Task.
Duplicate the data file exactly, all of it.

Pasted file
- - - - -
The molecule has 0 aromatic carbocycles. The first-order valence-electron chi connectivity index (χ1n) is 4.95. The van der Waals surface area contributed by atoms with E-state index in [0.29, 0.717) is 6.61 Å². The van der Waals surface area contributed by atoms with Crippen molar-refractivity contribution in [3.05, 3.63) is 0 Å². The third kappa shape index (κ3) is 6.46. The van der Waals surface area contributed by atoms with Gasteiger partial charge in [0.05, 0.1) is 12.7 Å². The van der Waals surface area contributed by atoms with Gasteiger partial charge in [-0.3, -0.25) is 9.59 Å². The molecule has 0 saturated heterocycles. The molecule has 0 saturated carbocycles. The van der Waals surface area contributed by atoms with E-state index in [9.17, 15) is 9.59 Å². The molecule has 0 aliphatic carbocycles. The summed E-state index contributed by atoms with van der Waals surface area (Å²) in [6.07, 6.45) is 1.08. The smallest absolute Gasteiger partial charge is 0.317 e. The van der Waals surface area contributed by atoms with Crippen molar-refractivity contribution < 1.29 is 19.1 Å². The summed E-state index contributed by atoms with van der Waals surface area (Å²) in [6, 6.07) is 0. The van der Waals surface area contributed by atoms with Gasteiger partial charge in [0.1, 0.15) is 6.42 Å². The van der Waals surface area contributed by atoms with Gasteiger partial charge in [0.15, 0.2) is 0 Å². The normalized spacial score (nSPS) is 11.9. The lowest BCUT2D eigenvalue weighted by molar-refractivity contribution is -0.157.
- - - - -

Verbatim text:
The molecule has 0 aromatic carbocycles. The first-order valence-electron chi connectivity index (χ1n) is 4.95. The van der Waals surface area contributed by atoms with E-state index in [0.29, 0.717) is 6.61 Å². The van der Waals surface area contributed by atoms with Crippen molar-refractivity contribution in [3.05, 3.63) is 0 Å². The third kappa shape index (κ3) is 6.46. The van der Waals surface area contributed by atoms with Gasteiger partial charge in [0.05, 0.1) is 12.7 Å². The van der Waals surface area contributed by atoms with Gasteiger partial charge in [-0.3, -0.25) is 9.59 Å². The molecule has 0 saturated heterocycles. The molecule has 0 saturated carbocycles. The van der Waals surface area contributed by atoms with E-state index in [9.17, 15) is 9.59 Å². The molecule has 0 aliphatic carbocycles. The summed E-state index contributed by atoms with van der Waals surface area (Å²) in [6.07, 6.45) is 1.08. The smallest absolute Gasteiger partial charge is 0.317 e. The van der Waals surface area contributed by atoms with Crippen molar-refractivity contribution < 1.29 is 19.1 Å². The summed E-state index contributed by atoms with van der Waals surface area (Å²) in [6, 6.07) is 0. The van der Waals surface area contributed by atoms with Gasteiger partial charge in [0.1, 0.15) is 6.42 Å². The van der Waals surface area contributed by atoms with Gasteiger partial charge in [0.15, 0.2) is 0 Å². The normalized spacial score (nSPS) is 11.9. The lowest BCUT2D eigenvalue weighted by molar-refractivity contribution is -0.157.